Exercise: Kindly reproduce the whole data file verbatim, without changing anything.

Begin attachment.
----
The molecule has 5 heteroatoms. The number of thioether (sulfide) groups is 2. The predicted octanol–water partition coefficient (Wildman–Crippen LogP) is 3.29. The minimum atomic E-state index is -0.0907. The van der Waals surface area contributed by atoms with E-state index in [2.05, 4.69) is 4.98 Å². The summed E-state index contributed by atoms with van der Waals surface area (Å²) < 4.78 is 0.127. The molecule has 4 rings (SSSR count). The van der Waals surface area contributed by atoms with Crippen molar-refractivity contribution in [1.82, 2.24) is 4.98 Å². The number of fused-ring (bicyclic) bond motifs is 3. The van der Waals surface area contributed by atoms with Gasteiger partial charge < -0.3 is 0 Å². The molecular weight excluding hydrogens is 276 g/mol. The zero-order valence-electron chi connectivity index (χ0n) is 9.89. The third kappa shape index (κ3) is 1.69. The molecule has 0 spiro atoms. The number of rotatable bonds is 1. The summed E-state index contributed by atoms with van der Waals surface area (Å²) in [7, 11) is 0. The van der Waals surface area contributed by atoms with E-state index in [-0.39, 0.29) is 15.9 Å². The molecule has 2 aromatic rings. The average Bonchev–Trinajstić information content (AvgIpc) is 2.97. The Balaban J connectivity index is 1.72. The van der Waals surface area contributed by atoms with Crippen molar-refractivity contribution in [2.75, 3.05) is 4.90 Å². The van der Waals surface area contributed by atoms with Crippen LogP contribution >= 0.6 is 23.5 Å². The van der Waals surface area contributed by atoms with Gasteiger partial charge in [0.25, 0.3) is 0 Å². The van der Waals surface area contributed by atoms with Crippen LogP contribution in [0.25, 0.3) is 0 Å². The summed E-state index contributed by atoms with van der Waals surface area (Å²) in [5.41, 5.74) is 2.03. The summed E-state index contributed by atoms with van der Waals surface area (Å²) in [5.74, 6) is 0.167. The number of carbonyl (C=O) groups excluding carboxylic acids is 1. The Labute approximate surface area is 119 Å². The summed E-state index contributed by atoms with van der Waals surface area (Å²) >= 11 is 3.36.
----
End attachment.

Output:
The molecule has 5 heteroatoms. The number of thioether (sulfide) groups is 2. The predicted octanol–water partition coefficient (Wildman–Crippen LogP) is 3.29. The minimum atomic E-state index is -0.0907. The van der Waals surface area contributed by atoms with E-state index in [2.05, 4.69) is 4.98 Å². The summed E-state index contributed by atoms with van der Waals surface area (Å²) < 4.78 is 0.127. The molecule has 4 rings (SSSR count). The van der Waals surface area contributed by atoms with Crippen molar-refractivity contribution in [1.82, 2.24) is 4.98 Å². The number of fused-ring (bicyclic) bond motifs is 3. The van der Waals surface area contributed by atoms with Gasteiger partial charge < -0.3 is 0 Å². The molecular weight excluding hydrogens is 276 g/mol. The zero-order valence-electron chi connectivity index (χ0n) is 9.89. The third kappa shape index (κ3) is 1.69. The molecule has 0 spiro atoms. The number of rotatable bonds is 1. The summed E-state index contributed by atoms with van der Waals surface area (Å²) in [7, 11) is 0. The van der Waals surface area contributed by atoms with E-state index in [-0.39, 0.29) is 15.9 Å². The molecule has 2 aromatic rings. The average Bonchev–Trinajstić information content (AvgIpc) is 2.97. The Balaban J connectivity index is 1.72. The van der Waals surface area contributed by atoms with Crippen molar-refractivity contribution in [2.75, 3.05) is 4.90 Å². The van der Waals surface area contributed by atoms with Crippen LogP contribution >= 0.6 is 23.5 Å². The van der Waals surface area contributed by atoms with Gasteiger partial charge in [0.25, 0.3) is 0 Å². The van der Waals surface area contributed by atoms with Crippen LogP contribution in [0.25, 0.3) is 0 Å². The summed E-state index contributed by atoms with van der Waals surface area (Å²) in [5.41, 5.74) is 2.03. The summed E-state index contributed by atoms with van der Waals surface area (Å²) in [5.74, 6) is 0.167. The number of carbonyl (C=O) groups excluding carboxylic acids is 1. The Labute approximate surface area is 119 Å². The summed E-state index contributed by atoms with van der Waals surface area (Å²) >= 11 is 3.36.